Stabat Mater for Solo Voices, Chorus, and Orchestra, Op. 53 (1926)

By Richard E. Rodda, Case Western Reserve University

Written for the concert Unjust Obscurity? (II), performed on March 10, 1995 at Avery Fisher Hall at Lincoln Center.

Karol Szymanowski (pronounced shee-man-ov-skee) was the preeminent Polish composer of the first half of the twentieth century. He showed exceptional musical talent early in life, and began his professional studies in Warsaw in 1901. Seeking wider horizons than he Polish capital could offer, he moved in 1906 to Berlin. His compositions of the years before the First World War were heavily influenced by the music of Wagner and Richard Strauss, though they carry something of his own individual harmonic and melodic stamp. Szymanowski returned to Warsaw from 1909 to 1911, and then moved to Vienna for the next two years. It was during that time that he made several trips to the European Mediterranean and North Africa, and his direct contact with the ancient, early Christian and Arab cultures of Italy, Constantinople, Tunis and Algiers profoundly alters his artistic temperament. He abandoned the Germanic post-romanticism of his earlier works, and turned instead to the music of Debussy and Ravel, Stravinksy, and the Russian mystic Scriabin to help in defining is new tonal language.

The early 1920s saw Szymanowski again reconsidering the stylistic basis of his compositions. Having absorbed the influences of Strauss, Ravel, and Scriabin, he turned to his own country for renewed inspiration, and became intent on finding a national identity for contemporary Polish music based on the songs and dances of its people. He found his richest native source in the music of the mountain folk of the Tatra region, and he spent much time in their chief city, Zakopane. In 1927, he was simultaneously offered the directorships of the conservatories of Cairo and Warsaw, and it is indicative of his loyalties at the time that he accepted the post in Poland. Szymanowski achieved his greatest success and prosperity in the early 1930s, when his compositions found a large audience and he came to be regarded as the most important figure in modern Polish music. However, his health, never robust, began to fail, and he resigned the directorship of the Warsaw Conservatory in April 1932, thereafter devoting himself entirely to his creative work. He died in Lausanne on March 28, 1937.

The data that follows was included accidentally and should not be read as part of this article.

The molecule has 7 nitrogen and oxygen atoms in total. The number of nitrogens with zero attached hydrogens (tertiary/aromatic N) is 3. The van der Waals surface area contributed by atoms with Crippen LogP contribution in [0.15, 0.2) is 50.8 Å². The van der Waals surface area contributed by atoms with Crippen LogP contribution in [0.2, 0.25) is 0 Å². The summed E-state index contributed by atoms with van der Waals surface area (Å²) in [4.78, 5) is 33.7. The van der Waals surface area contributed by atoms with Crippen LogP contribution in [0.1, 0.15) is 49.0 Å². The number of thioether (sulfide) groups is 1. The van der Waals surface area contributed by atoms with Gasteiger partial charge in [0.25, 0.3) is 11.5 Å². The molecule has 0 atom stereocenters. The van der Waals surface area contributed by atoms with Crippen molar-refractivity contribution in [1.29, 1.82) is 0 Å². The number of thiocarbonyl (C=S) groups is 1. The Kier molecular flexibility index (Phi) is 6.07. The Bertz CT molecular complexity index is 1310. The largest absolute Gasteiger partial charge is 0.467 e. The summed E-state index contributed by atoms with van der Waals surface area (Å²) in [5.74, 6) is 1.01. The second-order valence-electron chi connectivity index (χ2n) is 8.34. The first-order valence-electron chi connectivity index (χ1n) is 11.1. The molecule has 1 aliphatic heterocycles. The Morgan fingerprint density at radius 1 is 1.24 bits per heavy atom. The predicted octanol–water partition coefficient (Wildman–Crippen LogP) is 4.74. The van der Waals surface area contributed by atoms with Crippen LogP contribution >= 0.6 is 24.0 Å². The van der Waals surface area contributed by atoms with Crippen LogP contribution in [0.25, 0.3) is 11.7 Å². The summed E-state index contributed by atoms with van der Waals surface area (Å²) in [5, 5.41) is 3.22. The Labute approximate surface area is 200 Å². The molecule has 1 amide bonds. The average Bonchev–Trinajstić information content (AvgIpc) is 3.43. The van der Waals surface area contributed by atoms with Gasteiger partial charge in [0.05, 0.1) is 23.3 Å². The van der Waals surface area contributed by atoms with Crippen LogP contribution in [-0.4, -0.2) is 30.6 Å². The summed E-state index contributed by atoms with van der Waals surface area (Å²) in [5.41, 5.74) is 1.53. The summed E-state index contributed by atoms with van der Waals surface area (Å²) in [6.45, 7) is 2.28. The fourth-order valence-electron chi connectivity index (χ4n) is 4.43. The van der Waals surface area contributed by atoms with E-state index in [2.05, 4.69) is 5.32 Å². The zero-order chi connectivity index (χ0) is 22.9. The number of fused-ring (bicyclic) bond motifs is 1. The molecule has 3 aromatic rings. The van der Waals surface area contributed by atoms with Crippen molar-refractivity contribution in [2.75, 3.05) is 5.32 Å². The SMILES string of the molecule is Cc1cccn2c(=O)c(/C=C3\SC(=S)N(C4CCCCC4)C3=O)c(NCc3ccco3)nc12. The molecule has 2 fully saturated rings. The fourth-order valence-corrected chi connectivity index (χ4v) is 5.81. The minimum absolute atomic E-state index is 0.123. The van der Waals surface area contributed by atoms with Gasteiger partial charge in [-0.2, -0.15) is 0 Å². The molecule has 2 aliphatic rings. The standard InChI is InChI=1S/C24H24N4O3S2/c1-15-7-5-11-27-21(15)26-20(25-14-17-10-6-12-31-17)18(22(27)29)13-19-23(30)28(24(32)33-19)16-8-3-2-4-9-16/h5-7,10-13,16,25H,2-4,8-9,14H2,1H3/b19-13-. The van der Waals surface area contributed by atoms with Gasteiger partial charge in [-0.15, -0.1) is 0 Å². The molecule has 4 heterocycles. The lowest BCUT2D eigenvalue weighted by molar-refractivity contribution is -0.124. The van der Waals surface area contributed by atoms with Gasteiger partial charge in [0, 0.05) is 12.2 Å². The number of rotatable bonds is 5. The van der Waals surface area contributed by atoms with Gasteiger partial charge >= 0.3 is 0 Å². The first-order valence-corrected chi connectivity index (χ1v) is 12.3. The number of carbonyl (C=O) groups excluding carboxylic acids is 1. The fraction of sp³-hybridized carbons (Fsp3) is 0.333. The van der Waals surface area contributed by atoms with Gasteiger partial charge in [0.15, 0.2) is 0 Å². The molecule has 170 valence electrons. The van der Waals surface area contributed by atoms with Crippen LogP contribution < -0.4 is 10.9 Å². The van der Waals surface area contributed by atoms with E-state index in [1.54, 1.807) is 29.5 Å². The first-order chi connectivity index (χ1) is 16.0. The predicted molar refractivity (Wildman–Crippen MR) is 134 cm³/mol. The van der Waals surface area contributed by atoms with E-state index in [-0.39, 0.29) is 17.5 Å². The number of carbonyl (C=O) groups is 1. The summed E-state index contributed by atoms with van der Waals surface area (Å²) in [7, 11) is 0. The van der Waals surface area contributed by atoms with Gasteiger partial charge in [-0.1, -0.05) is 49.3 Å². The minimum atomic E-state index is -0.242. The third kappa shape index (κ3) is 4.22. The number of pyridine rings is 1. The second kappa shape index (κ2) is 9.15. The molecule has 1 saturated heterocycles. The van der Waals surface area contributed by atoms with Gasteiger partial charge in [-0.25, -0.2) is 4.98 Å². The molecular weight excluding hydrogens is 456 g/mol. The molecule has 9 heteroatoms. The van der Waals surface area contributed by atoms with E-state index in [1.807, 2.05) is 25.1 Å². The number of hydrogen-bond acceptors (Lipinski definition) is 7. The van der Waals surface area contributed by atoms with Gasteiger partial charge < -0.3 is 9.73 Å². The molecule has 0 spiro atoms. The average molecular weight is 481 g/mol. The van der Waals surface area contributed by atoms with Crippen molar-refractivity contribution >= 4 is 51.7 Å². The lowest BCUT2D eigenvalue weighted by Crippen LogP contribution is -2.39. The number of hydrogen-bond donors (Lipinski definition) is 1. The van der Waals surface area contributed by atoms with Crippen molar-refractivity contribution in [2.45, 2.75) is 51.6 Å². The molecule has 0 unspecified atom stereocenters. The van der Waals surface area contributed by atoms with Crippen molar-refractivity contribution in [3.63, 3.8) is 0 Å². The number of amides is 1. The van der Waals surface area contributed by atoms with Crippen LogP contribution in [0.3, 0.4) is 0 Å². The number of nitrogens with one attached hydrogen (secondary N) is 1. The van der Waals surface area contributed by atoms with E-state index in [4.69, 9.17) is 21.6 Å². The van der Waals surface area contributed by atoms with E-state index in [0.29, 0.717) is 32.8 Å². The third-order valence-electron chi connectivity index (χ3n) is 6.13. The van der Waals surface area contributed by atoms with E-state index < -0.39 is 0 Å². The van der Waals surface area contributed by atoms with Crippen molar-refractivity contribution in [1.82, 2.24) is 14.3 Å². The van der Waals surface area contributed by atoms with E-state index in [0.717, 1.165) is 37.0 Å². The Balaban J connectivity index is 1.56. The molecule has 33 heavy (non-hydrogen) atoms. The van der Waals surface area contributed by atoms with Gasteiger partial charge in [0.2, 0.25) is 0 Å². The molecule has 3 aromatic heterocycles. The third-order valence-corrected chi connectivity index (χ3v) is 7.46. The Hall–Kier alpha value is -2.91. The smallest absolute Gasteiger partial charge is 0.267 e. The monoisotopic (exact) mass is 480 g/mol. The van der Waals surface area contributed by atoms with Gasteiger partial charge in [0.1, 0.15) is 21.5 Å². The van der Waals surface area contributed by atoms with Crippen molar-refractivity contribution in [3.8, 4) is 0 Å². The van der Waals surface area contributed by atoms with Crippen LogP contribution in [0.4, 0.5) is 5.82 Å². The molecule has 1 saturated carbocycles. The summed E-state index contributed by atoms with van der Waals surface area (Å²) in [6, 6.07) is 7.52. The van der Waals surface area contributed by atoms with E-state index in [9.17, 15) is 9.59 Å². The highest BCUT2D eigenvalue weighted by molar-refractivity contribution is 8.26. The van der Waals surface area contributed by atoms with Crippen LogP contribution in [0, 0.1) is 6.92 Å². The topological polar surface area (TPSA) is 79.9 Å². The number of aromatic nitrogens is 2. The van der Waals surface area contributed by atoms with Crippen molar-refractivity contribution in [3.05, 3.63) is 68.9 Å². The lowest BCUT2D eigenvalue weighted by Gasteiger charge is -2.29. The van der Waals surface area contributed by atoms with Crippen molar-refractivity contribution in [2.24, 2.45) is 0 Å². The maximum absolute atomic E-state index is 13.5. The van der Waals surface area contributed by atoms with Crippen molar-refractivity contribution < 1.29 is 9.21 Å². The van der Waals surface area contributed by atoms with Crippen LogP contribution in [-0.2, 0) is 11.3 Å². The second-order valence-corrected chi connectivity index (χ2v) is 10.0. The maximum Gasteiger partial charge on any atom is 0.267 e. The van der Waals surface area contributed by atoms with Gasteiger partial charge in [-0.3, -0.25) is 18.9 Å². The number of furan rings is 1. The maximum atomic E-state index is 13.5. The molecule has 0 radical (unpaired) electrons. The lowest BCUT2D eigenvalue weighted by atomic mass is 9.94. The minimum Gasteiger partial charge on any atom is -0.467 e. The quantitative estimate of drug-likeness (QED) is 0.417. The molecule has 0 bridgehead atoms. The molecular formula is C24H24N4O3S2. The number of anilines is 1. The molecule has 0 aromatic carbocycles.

The seed that blossomed into Szymanowski’s Stabat Mater was planed during his visit to Paris in 1924, when the Princess Edmond de Polignac (née Winnaretta Singer), heiress to the sewing-machine fortune and a devoted patron of the arts in turn-of-the-century France, proposed to commission from him some sort of “Polish Requiem” based on old religious verses and musical styles. He was still unsettled about the subject of the piece early in 1925 when two events, the death of his teenage niece Alusi Bartoszewiczowna and a commission from the Warsaw industrialist Bronislaw Krystall for a work commemorating his wife Izabela, led him to the traditional church texts, and he settled on the Stabat Mater, a thirteenth-century sequence (i.e. a sacred Latin poem with most of its lines in end-rhyme), usually attributed to the Franciscan monk Jacopone da Todi, which tells of the piteous anguish of the Mother of Christ as she stands before the Cross. By 1925, the verses has already been treated by Josquin, Palestrina, Lass, Pergolesi, Haydn, Rossini, Schubert, Verdi, Dvorák and others, but Szymanowski chose to set them not in their original Latin but in a Polish paraphrase by Josef Jankowski. (The score, printed in both Polish and Latin, would seem to allow for performance in either language, however.) He chose for the solemn tragedy of the Stabat Mater not the colorful, folk-inspired idiom that touched most of his other works of the 1920s, but an austere language derived both from the Renaissance church polyphonists and form archaic Polish chant and religious music. Though its words were specifically religious, Szymanowski, who was never much drawn to sacred music, intended that his Stabat Mater be universal rather than dogmatic. “I sought an inner experience,” he wrote, “endeavoring to give a concrete, concise form to what is most real and yet most intangible in the secret life of the mind.” The result, according to the French critic André Coeuroy, is “one of the most original religious compositions ever written.”